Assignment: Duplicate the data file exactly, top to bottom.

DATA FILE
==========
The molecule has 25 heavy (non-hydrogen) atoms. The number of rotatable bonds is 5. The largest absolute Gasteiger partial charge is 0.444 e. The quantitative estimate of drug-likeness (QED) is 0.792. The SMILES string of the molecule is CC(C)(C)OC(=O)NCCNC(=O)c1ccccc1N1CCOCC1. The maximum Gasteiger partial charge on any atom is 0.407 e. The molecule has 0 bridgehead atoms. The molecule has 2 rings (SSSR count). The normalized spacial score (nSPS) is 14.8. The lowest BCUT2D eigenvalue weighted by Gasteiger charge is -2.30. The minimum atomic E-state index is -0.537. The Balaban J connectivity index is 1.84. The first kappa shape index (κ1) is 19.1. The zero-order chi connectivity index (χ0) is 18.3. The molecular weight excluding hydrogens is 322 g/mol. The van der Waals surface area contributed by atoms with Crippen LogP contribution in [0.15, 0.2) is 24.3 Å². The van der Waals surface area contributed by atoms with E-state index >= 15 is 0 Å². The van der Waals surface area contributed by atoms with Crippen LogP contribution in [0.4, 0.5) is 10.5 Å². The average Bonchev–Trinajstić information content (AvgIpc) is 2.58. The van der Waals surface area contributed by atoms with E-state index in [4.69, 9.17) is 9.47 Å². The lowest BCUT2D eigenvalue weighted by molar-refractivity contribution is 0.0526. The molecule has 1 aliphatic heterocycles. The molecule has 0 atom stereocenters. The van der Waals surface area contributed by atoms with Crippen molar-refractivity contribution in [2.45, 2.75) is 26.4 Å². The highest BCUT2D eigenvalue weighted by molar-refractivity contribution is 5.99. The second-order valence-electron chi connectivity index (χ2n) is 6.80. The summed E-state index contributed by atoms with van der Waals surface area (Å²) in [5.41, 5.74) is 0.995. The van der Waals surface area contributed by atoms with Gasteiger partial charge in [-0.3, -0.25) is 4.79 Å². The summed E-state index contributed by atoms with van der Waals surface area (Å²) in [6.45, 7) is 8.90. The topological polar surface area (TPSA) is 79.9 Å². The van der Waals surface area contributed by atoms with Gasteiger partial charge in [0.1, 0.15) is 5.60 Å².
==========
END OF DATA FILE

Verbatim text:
The molecule has 25 heavy (non-hydrogen) atoms. The number of rotatable bonds is 5. The largest absolute Gasteiger partial charge is 0.444 e. The quantitative estimate of drug-likeness (QED) is 0.792. The SMILES string of the molecule is CC(C)(C)OC(=O)NCCNC(=O)c1ccccc1N1CCOCC1. The maximum Gasteiger partial charge on any atom is 0.407 e. The molecule has 0 bridgehead atoms. The molecule has 2 rings (SSSR count). The normalized spacial score (nSPS) is 14.8. The lowest BCUT2D eigenvalue weighted by Gasteiger charge is -2.30. The minimum atomic E-state index is -0.537. The Balaban J connectivity index is 1.84. The first kappa shape index (κ1) is 19.1. The zero-order chi connectivity index (χ0) is 18.3. The molecular weight excluding hydrogens is 322 g/mol. The van der Waals surface area contributed by atoms with Crippen LogP contribution in [0.15, 0.2) is 24.3 Å². The van der Waals surface area contributed by atoms with E-state index >= 15 is 0 Å². The van der Waals surface area contributed by atoms with Crippen LogP contribution in [0.4, 0.5) is 10.5 Å². The average Bonchev–Trinajstić information content (AvgIpc) is 2.58. The van der Waals surface area contributed by atoms with E-state index in [4.69, 9.17) is 9.47 Å². The lowest BCUT2D eigenvalue weighted by molar-refractivity contribution is 0.0526. The molecule has 1 aliphatic heterocycles. The molecule has 0 atom stereocenters. The van der Waals surface area contributed by atoms with Crippen molar-refractivity contribution in [2.45, 2.75) is 26.4 Å². The highest BCUT2D eigenvalue weighted by molar-refractivity contribution is 5.99. The second-order valence-electron chi connectivity index (χ2n) is 6.80. The summed E-state index contributed by atoms with van der Waals surface area (Å²) in [5.41, 5.74) is 0.995. The van der Waals surface area contributed by atoms with Gasteiger partial charge in [-0.3, -0.25) is 4.79 Å². The summed E-state index contributed by atoms with van der Waals surface area (Å²) in [6.45, 7) is 8.90. The topological polar surface area (TPSA) is 79.9 Å². The van der Waals surface area contributed by atoms with Gasteiger partial charge in [0.1, 0.15) is 5.60 Å².